Copyright is a form of protection provided by the laws of the United States to authors of "original works" that are fixed in a tangible medium of expression. Copyright covers both published and unpublished works. Copyright does not protect ideas; copyright protects the expression of ideas.
• To reproduce the work (i.e. to make copies);
• To prepare derivative works (i.e. to make a movie from a book or to translate a work into another language);
• To distribute copies publicly;
• To perform the work publicly (i.e. a play or movie);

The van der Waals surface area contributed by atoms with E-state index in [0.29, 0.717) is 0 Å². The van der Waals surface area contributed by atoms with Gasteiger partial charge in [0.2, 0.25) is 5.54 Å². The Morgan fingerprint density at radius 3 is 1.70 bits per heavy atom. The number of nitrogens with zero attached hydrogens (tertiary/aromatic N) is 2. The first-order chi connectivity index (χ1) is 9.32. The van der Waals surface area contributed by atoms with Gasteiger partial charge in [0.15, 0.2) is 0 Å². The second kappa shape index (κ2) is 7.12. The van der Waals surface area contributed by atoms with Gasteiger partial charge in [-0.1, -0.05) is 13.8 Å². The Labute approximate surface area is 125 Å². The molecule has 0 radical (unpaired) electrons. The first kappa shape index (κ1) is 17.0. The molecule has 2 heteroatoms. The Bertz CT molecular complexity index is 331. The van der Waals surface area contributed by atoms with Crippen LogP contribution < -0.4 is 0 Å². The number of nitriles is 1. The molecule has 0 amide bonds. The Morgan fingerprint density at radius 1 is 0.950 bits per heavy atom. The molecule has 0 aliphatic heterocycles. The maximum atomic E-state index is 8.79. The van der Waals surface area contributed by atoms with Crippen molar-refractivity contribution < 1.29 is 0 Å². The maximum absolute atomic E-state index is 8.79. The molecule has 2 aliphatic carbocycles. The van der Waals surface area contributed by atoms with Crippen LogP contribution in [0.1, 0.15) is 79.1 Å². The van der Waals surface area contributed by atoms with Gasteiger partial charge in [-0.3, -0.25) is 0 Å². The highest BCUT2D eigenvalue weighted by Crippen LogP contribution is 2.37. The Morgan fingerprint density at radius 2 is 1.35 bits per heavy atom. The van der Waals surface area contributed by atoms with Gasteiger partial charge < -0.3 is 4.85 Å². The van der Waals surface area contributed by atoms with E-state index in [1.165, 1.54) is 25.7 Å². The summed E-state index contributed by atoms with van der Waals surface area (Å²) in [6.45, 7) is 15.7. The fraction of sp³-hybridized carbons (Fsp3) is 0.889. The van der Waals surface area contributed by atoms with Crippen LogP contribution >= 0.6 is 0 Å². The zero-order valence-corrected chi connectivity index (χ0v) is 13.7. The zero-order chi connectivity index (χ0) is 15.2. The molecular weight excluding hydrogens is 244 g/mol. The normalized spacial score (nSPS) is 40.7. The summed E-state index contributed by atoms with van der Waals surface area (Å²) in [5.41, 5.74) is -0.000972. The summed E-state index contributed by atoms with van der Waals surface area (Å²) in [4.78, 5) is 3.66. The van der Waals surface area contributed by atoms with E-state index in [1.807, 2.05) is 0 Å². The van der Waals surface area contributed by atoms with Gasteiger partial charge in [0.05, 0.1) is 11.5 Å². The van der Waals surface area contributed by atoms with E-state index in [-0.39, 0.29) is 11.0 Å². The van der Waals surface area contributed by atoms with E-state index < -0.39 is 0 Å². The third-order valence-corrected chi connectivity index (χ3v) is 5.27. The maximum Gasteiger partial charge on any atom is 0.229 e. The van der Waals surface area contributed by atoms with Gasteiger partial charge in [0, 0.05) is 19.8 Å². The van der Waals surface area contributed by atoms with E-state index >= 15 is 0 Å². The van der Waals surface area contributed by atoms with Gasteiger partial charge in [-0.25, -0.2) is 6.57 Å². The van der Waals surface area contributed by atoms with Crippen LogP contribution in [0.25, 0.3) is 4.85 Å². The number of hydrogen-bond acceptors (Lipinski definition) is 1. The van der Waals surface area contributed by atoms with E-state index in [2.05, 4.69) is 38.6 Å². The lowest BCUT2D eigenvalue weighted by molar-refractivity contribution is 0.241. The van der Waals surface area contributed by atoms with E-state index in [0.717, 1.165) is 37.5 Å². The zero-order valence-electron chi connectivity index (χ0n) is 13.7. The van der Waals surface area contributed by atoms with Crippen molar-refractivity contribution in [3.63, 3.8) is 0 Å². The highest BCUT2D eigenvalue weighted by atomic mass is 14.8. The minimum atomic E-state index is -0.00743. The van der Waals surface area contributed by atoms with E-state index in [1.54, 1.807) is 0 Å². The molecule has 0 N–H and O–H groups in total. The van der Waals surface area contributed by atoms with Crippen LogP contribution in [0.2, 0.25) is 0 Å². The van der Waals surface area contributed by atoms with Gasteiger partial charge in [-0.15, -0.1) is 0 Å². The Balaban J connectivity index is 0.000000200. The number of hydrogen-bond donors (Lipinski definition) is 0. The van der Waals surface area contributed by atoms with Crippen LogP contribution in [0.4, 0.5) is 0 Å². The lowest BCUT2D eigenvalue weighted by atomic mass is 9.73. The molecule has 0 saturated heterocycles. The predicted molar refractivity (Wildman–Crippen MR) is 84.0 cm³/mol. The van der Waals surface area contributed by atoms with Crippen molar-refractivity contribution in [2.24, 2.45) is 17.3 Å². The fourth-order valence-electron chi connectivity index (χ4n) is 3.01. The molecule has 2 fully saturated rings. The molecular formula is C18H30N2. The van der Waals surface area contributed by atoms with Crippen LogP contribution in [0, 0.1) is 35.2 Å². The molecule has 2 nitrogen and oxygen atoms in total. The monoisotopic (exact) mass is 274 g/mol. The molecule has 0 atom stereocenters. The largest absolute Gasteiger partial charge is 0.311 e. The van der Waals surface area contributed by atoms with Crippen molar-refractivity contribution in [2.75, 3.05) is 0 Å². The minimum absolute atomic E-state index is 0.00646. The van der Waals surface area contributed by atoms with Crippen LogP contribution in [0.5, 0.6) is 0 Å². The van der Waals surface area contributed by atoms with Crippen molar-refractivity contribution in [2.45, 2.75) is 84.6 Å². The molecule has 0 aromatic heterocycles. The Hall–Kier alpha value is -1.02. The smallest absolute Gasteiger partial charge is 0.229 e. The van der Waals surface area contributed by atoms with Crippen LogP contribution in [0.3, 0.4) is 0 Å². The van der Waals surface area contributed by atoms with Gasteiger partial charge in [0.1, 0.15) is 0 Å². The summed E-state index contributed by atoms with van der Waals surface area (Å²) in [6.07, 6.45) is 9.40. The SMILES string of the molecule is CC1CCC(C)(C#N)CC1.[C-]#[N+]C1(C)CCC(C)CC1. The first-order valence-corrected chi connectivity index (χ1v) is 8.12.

• To display the work publicly; and
• In the case of sound recordings, to perform the work publicly by means of a digital audio transmission.
The owner of the copyright may transfer all or part of these rights to others. Subject to some exceptions described in this guide, including Fair Use, if a person exercises any of these rights without permission of the copyright holder, that person may be liable for copyright infringement.
Sara Grozanick, Alyson Pope, Maureen Diana Sasso